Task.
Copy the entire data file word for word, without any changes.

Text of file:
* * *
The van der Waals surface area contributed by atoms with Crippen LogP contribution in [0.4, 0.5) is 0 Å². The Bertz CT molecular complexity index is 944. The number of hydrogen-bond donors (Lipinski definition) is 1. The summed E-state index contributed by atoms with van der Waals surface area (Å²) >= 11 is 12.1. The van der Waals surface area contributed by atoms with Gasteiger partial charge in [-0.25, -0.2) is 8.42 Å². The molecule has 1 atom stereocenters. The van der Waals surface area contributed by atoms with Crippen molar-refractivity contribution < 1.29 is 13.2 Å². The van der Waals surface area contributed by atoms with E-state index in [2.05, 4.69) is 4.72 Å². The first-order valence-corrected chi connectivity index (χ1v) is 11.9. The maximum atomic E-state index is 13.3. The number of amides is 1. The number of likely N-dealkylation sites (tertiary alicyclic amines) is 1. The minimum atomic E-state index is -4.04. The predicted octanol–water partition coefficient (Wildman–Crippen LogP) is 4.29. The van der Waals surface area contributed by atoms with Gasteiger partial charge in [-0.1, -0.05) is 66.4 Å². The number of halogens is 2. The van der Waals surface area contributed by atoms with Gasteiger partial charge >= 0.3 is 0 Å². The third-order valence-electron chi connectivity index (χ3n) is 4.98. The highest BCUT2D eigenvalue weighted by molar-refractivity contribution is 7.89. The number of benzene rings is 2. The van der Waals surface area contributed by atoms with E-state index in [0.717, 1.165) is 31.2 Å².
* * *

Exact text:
The van der Waals surface area contributed by atoms with Crippen LogP contribution in [0.4, 0.5) is 0 Å². The Bertz CT molecular complexity index is 944. The number of hydrogen-bond donors (Lipinski definition) is 1. The summed E-state index contributed by atoms with van der Waals surface area (Å²) >= 11 is 12.1. The van der Waals surface area contributed by atoms with Gasteiger partial charge in [-0.25, -0.2) is 8.42 Å². The molecule has 1 atom stereocenters. The van der Waals surface area contributed by atoms with Crippen molar-refractivity contribution < 1.29 is 13.2 Å². The van der Waals surface area contributed by atoms with E-state index in [2.05, 4.69) is 4.72 Å². The first-order valence-corrected chi connectivity index (χ1v) is 11.9. The maximum atomic E-state index is 13.3. The number of amides is 1. The number of likely N-dealkylation sites (tertiary alicyclic amines) is 1. The minimum atomic E-state index is -4.04. The predicted octanol–water partition coefficient (Wildman–Crippen LogP) is 4.29. The van der Waals surface area contributed by atoms with Gasteiger partial charge in [-0.1, -0.05) is 66.4 Å². The number of halogens is 2. The van der Waals surface area contributed by atoms with Gasteiger partial charge >= 0.3 is 0 Å². The third-order valence-electron chi connectivity index (χ3n) is 4.98. The highest BCUT2D eigenvalue weighted by molar-refractivity contribution is 7.89. The number of benzene rings is 2. The van der Waals surface area contributed by atoms with E-state index in [0.717, 1.165) is 31.2 Å².